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Dorking GPs are giving their patients the chance to take part in COVID-19 antiviral treatment trial

GPs from the Dorking Healthcare Federation of practices are giving their patients the opportunity to take part in a first-of-its-kind clinical trial investigating the effectiveness of new oral antiviral treatments for COVID-19 - which can be safely taken at home.

The Platform Adaptive trial of NOvel antiviRals for eArly treatMent of covid-19 In the Community (PANORAMIC) trial has been setup to rapidly assess antiviral treatments. The purpose of this clinical trial is to find new treatments that help those suffering with COVID-19 at home and in the community get better quicker and without needing to be treated in hospital. Most people with COVID-19 are treated in the community and so  treatments that are suitable and effective for use early on in the illness need to be found.

People can join the study if they are aged 50 and over, or between 18 to 49 years with underlying health conditions that make them clinically more vulnerable. All participants also need to have had a positive COVID-19 test (either a PCR test or Lateral Flow test) and be within five days of the onset of symptoms.

PANORAMIC has been designed as a ‘platform clinical trial’, meaning it can rapidly evaluate several antiviral treatments, as and when they become available. The UK Antivirals Taskforce has selected all the treatments to be tested. The first COVID-19 antiviral pill in the trial is Molnupiravir.

Dr Tamsin Sevenoaks, Clinical Research Lead for  Dorking Healthcare Federation and GP at Brockwood Medical Practice said:
“The Research Team at Dorking Healthcare Federation is proud to host the PANORAMIC trial. We are delighted to be able to give our patients and people in our local community the opportunity to access innovative new antiviral treatments which have the potential to improve symptoms and reduce hospital admissions for people with COVID-19.

“But the only way we can do this is by members of the public getting involved in the PANORAMIC trial. People can join the trial if they have a positive COVID-19 test, are within five days from the onset of symptoms - and are aged 50 and over, or between 18 to 49 years with underlying health conditions that make them clinically more vulnerable, such as asthma or obesity.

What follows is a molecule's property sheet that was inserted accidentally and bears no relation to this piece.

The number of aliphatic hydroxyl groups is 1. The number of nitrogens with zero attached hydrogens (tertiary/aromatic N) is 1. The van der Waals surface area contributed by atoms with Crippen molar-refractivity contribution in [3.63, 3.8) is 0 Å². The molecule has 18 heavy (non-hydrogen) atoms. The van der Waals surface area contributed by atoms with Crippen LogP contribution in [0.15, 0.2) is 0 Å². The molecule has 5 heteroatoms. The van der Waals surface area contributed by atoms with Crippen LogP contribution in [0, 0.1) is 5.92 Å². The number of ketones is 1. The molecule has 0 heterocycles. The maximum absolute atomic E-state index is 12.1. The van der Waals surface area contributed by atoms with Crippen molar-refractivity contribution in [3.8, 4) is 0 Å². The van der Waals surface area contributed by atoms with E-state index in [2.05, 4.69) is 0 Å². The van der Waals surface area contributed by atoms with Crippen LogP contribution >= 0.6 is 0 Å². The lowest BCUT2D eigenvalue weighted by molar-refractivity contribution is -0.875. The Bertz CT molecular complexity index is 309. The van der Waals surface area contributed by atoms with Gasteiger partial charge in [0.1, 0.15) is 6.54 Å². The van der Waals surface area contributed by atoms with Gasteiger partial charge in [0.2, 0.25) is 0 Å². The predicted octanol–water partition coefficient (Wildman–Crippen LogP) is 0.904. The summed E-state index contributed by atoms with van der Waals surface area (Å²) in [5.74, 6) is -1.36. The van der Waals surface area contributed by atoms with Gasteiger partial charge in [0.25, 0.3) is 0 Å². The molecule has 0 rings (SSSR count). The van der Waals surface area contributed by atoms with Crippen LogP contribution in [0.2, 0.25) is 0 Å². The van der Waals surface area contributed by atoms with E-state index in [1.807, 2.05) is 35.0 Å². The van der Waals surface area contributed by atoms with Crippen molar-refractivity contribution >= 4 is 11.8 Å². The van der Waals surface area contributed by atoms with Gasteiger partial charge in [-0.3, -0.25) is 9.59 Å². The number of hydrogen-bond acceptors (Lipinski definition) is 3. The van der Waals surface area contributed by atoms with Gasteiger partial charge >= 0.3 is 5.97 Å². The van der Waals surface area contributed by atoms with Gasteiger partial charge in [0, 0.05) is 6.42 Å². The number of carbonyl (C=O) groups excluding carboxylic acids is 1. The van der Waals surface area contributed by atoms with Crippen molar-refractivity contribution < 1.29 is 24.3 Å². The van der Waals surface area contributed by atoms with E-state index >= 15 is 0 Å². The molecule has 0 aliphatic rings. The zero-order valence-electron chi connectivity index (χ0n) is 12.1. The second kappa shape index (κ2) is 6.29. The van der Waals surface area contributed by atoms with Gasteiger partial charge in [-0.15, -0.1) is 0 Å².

“If you are a patient at any of the Federation’s practices you may be contacted by a member of the Research Team if you are eligible to take part. Alternatively anyone who meets the eligibility criteria can sign-up themselves to take part through the trial website.

“I encourage our patients to read about the trial and consider taking part.”

All participants will take part from their own homes, without needing to visit a clinic or hospital. Participants randomised to the group that receives an antiviral treatment will have their medicines sent directly to their homes by courier. Participants will keep a daily diary for 28 days through the PANORAMIC website or receive a phone call from the trial team on days 7, 14 and 28 to speak about their symptoms and any NHS care they have needed.

To enable the benefit of each treatment to be compared against standard care - over 10,000 volunteers from across the UK are needed to take part in each arm of the study. Half of the participants will be randomly allocated to receive the antiviral treatment plus standard care, while the other half will receive standard care alone.

The results from this national study will provide a clearer understanding on how antivirals work in the UK population - which has a high vaccination rate - enabling the NHS to better plan how to make COVID-19 antivirals available for those who would benefit from them the most.

The NIHR is partnering with the University of Oxford, several other UK universities, GPs and the NHS to help deliver this national priority trial at pace and scale across the United Kingdom.

PANORAMIC is funded by the National Institute for Health Research, led by Oxford University’s Primary Care Clinical Trials Unit, while delivery of the trial is supported by the NIHR Clinical Research Network.

For further information, please visit the trial website.